Certainly the most esteemed of the fruits of the genus Annona (family Annonaceae), the cherimoya, A. cherimola Mill., because of its limited distribution, has acquired few colloquial names, and most are merely local variations in spelling, such as chirimoya, cherimolia, chirimolla, cherimolier, cherimoyer. In Venezuela, it is called chirimorrinon; in Brazil, graveola, graviola, or grabiola; and in Mexico, pox or poox; in Belize, tukib; in El Salvador it is sometimes known as anona poshte; and elsewhere merely as anona, or anona blanca. In France, it is anone; in Haiti, cachiman la Chine. Indian names in Guatemala include pac, pap, tsummy and tzumux. The name, cherimoya, is sometimes misapplied to the less-esteemed custard apple, A. reticulata L. In Australia it is often applied to the atemoya (a cherimoya-sugar apple hybrid).
The tree is erect but low branched and somewhat shrubby or spreading; ranging from 16 to 30 ft (5 to 9 m) in height; and its young branchlets are rusty-hairy. The leaves are briefly deciduous (just before spring flowering), alternate, 2-ranked, with minutely hairy petioles 1/4 to 1/2 in (6 to 12.5 mm) long; ovate to elliptic or ovate-lanceolate, short blunt-pointed at the apex; slightly hairy on the upper surface, velvety on the underside; 3 to 6 in (7.5-15 cm) long, 1 1/2 to 3 1/2 in (3.8-8.9 cm) wide.
Fragrant flowers, solitary or in groups of 2 or 3, on short, hairy stalks along the branches, have 3 outer, greenish, fleshy, oblong, downy petals to 1 1/4 in (3 cm) long and 3 smaller, pinkish inner petals. A compound fruit, the cherimoya is conical or somewhat heart-shaped, 4 to 8 in (10 to 20 cm) long and up to 4 in (10 cm) in width, weighing on the average 5 1/2 to 18 oz (150-500 g) but extra large specimens may weigh 6 lbs (2.7 kg) or more. The skin, thin or thick, may be smooth with fingerprint like markings or covered with conical or rounded protuberances. The fruit is easily broken or cut open, exposing the snow-white, juicy flesh, of pleasing aroma and delicious, subacid flavor; and containing numerous hard, brown or black, beanlike, glossy seeds, 1/2 to 3/4 in (1.25 to 2 cm) long.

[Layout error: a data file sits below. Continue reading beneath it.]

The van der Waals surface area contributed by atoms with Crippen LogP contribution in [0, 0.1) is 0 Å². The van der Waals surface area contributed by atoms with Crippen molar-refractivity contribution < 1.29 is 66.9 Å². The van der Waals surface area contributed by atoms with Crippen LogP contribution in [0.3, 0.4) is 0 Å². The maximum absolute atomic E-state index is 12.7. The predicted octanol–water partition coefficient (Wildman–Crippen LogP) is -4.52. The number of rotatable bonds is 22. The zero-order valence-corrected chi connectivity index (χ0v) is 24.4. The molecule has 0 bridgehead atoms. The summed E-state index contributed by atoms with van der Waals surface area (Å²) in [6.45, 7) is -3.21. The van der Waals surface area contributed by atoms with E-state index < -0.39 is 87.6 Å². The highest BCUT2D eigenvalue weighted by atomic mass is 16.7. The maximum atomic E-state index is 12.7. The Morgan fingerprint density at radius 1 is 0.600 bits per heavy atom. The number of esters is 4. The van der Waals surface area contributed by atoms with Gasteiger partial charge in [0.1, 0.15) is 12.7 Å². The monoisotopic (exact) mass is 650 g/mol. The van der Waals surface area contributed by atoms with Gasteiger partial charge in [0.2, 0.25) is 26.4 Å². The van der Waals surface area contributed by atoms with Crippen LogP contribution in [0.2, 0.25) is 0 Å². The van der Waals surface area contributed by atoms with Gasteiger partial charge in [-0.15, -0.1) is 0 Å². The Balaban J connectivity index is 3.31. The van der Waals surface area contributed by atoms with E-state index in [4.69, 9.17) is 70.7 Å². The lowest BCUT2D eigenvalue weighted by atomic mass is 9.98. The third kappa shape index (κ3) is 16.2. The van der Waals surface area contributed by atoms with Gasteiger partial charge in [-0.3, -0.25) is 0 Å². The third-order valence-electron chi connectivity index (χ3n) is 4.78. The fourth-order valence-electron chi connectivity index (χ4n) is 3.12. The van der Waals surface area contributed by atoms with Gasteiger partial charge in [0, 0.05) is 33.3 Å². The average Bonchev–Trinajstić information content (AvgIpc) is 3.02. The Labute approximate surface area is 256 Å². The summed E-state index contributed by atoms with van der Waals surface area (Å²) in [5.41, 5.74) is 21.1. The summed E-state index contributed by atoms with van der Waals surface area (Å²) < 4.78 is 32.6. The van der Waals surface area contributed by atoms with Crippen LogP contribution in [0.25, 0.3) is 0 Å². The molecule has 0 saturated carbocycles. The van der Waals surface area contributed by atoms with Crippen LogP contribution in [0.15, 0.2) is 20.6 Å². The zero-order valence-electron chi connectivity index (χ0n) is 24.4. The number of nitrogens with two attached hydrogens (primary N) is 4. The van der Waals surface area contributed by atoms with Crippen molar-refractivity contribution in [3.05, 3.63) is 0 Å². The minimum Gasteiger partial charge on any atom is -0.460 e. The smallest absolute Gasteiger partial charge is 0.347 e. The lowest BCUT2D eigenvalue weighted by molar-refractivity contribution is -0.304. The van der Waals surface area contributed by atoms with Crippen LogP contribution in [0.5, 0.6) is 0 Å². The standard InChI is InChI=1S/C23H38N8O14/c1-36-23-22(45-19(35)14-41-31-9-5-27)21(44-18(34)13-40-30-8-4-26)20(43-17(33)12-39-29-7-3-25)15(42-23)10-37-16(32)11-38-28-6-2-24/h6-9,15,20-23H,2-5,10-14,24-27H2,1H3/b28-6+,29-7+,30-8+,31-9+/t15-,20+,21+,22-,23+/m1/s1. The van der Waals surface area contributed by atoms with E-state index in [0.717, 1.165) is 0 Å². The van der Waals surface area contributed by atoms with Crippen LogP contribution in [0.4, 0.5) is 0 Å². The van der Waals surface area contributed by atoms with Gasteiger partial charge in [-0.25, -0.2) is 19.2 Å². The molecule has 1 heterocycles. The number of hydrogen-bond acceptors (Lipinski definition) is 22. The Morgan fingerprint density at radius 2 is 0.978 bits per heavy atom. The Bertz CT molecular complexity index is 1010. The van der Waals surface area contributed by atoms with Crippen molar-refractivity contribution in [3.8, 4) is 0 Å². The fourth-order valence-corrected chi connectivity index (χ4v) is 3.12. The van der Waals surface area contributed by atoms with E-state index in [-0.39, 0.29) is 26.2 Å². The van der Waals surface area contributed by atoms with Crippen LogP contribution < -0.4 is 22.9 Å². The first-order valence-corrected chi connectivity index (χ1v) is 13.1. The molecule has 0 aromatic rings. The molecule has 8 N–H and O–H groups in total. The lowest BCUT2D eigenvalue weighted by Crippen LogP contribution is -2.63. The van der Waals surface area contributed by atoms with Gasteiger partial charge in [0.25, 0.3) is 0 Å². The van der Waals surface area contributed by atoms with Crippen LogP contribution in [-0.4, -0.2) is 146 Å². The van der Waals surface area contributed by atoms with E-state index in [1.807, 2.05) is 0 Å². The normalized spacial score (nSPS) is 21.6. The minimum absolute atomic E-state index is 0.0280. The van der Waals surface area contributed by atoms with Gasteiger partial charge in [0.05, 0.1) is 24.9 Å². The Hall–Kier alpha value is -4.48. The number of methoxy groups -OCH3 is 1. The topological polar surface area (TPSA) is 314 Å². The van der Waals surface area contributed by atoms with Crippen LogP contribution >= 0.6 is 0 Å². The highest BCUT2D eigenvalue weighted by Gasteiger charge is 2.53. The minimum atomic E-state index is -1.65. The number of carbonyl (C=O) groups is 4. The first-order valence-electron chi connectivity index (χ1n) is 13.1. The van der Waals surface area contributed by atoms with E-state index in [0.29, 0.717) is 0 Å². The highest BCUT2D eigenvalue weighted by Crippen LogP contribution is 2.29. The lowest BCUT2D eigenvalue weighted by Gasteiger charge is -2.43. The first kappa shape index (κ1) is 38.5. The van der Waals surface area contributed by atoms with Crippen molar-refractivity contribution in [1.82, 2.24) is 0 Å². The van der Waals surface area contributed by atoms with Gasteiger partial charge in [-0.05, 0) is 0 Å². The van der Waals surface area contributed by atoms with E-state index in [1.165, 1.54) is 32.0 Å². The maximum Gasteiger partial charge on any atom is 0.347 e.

Origin and Distribution
The cherimoya is believed indigenous to the interandean valleys of Ecuador, Colombia and Bolivia. In Bolivia, it flourishes best around Mizque and Ayopaya, in the Department of Cochabamba, and around Luribay, Sapahaqui and Rio Abajo in the Department of La Paz. Its cultivation must have spread in ancient times to Chile and Brazil for it has become naturalized in highlands throughout these countries. Many authors include Peru as a center of origin but others assert that the fruit was unknown in Peru until after seeds were sent by P. Bernabe Cobo from Guatemala in 1629 and that thirteen years after this introduction the cherimoya was observed in cultivation and sold in the markets of Lima. The often-cited representations of the cherimoya on ancient Peruvian pottery are actually images of the soursop, A. muricata L. Cobo sent seeds to Mexico also in 1629. There it thrives between 4,000 and 5,000 ft (1312-1640 m) elevations.
It is commonly grown and naturalized in temperate areas of Costa Rica and other countries of Central America. In Argentina, the cherimoya is mostly grown in the Province of Tucuman. In 1757, it was carried to Spain where it remained a dooryard tree until the 1940’s and 1950’s when it gained importance in the Province of Granada, in the Sierra Nevada mountains, as a replacement for the many orange trees that succumbed to disease and had to be taken out. By 1953, there were 262 acres (106 ha) of cherimoyas in this region.